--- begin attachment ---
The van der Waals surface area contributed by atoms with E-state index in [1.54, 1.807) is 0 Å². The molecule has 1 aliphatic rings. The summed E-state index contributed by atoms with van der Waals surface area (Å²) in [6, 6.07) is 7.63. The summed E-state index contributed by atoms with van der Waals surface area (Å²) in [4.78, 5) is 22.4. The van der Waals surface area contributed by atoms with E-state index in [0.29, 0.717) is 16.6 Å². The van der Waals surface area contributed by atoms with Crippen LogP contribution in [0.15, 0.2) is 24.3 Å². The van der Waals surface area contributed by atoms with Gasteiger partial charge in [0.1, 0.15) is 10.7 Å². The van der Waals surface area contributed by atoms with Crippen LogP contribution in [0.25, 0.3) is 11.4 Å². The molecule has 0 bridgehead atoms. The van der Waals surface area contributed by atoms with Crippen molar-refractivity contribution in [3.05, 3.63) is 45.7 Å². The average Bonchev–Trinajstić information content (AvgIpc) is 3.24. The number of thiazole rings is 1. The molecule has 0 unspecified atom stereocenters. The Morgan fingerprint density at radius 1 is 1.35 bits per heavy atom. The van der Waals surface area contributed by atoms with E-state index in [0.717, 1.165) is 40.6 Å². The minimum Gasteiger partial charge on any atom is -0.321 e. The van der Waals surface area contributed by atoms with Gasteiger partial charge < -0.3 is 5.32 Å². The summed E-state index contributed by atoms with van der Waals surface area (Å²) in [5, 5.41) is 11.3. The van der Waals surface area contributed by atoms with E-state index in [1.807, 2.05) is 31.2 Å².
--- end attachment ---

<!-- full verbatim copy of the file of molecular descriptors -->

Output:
The van der Waals surface area contributed by atoms with E-state index in [1.54, 1.807) is 0 Å². The molecule has 1 aliphatic rings. The summed E-state index contributed by atoms with van der Waals surface area (Å²) in [6, 6.07) is 7.63. The summed E-state index contributed by atoms with van der Waals surface area (Å²) in [4.78, 5) is 22.4. The van der Waals surface area contributed by atoms with E-state index in [0.29, 0.717) is 16.6 Å². The van der Waals surface area contributed by atoms with Crippen LogP contribution in [0.15, 0.2) is 24.3 Å². The van der Waals surface area contributed by atoms with Gasteiger partial charge in [0.1, 0.15) is 10.7 Å². The van der Waals surface area contributed by atoms with Crippen LogP contribution in [0.25, 0.3) is 11.4 Å². The molecule has 0 bridgehead atoms. The van der Waals surface area contributed by atoms with Crippen molar-refractivity contribution in [3.05, 3.63) is 45.7 Å². The average Bonchev–Trinajstić information content (AvgIpc) is 3.24. The number of thiazole rings is 1. The molecule has 0 unspecified atom stereocenters. The Morgan fingerprint density at radius 1 is 1.35 bits per heavy atom. The van der Waals surface area contributed by atoms with E-state index in [0.717, 1.165) is 40.6 Å². The minimum Gasteiger partial charge on any atom is -0.321 e. The van der Waals surface area contributed by atoms with Gasteiger partial charge < -0.3 is 5.32 Å². The summed E-state index contributed by atoms with van der Waals surface area (Å²) in [5, 5.41) is 11.3. The van der Waals surface area contributed by atoms with E-state index in [1.807, 2.05) is 31.2 Å².